Japan court recognises more Hiroshima bomb survivors
A Hiroshima court issued a rare ruling Wednesday expanding the designation of atomic bomb survivors to include more people hit by radioactive "black rain", 75 years after the US nuclear attack on Japan at the end of World War II.
The Hiroshima District Court said all 84 plaintiffs, aged from their 70s through 90s, should be granted medical benefits given to the victims of the attack, known locally as "hibakusha".
After the war, the central government designated certain areas as having been significantly impacted by the bombing, and offered free medical care to those who were there at the time.
The plaintiffs were in areas outside that zone but that were showered in radioactive "black rain" following the August 6, 1945 attack, and argued that they suffered health effects similar to those inside the government-designated areas.
"There is no irrationality in the residents' statements that they were soaked in the black rain," presiding judge Yoshiyuki Takashima told the court, according to broadcaster NHK.
"Medical documents show that the residents are experiencing illnesses that are believed to have links with the atomic bomb, and that fulfil legal conditions required of hibakusha," he said.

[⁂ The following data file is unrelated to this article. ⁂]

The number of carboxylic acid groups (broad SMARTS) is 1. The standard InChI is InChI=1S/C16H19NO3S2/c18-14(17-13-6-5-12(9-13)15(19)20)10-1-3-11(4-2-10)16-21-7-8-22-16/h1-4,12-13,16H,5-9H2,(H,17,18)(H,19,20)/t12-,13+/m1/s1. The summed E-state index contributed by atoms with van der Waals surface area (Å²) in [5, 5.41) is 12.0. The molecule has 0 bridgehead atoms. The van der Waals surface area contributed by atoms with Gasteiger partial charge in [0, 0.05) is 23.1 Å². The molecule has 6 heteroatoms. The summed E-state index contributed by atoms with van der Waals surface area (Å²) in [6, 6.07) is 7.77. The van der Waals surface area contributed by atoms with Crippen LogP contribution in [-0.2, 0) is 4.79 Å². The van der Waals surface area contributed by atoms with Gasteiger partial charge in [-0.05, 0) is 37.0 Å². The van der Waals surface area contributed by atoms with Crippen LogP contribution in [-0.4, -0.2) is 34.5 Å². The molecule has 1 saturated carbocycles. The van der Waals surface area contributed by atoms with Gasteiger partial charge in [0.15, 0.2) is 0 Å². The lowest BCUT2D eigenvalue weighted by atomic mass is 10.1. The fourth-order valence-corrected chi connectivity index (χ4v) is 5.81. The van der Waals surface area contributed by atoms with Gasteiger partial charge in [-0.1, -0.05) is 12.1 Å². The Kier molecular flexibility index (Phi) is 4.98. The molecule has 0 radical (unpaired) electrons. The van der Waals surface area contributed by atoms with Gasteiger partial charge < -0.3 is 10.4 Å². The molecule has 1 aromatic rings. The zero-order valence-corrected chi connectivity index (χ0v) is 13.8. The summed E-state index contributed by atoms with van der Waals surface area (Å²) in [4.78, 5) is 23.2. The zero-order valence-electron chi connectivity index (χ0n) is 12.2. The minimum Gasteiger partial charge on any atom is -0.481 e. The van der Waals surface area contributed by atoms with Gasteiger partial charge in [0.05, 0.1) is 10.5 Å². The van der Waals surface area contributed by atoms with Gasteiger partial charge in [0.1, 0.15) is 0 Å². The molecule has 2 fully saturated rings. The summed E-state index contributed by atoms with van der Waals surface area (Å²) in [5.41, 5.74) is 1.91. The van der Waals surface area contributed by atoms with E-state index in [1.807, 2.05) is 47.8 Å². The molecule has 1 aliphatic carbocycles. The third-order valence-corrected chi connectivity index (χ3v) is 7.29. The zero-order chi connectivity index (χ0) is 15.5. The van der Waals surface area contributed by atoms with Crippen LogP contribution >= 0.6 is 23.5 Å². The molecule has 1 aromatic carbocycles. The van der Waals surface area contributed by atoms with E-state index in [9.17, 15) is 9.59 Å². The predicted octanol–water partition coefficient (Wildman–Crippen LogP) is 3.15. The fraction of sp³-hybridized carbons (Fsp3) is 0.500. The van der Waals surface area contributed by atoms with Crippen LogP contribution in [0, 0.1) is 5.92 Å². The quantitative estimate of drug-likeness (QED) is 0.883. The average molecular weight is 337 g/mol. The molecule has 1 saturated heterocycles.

Japan offers generous healthcare for the elderly. Those who are 75 or older pay 10 percent of costs, but the case also carried symbolic value for those who have argued for years that they too suffered in the horrific attack.
After the verdict was announced, a man emerged from the courthouse and unfurled a banner reading "complete victory" as plaintiffs and their supporters erupted in cheers.
As of March, the central government recognised 136,682 people as hibakusha, including those who lived in Nagasaki, which was the target of the second and final atomic raid on August 9, 1945.
Around 140,000 people were killed in the Hiroshima bombing and its aftermath, and 74,000 perished in the Nagasaki attack. Japan will hold ceremonies marking the 75th anniversary of the two bombings next week.
© 2020 AFP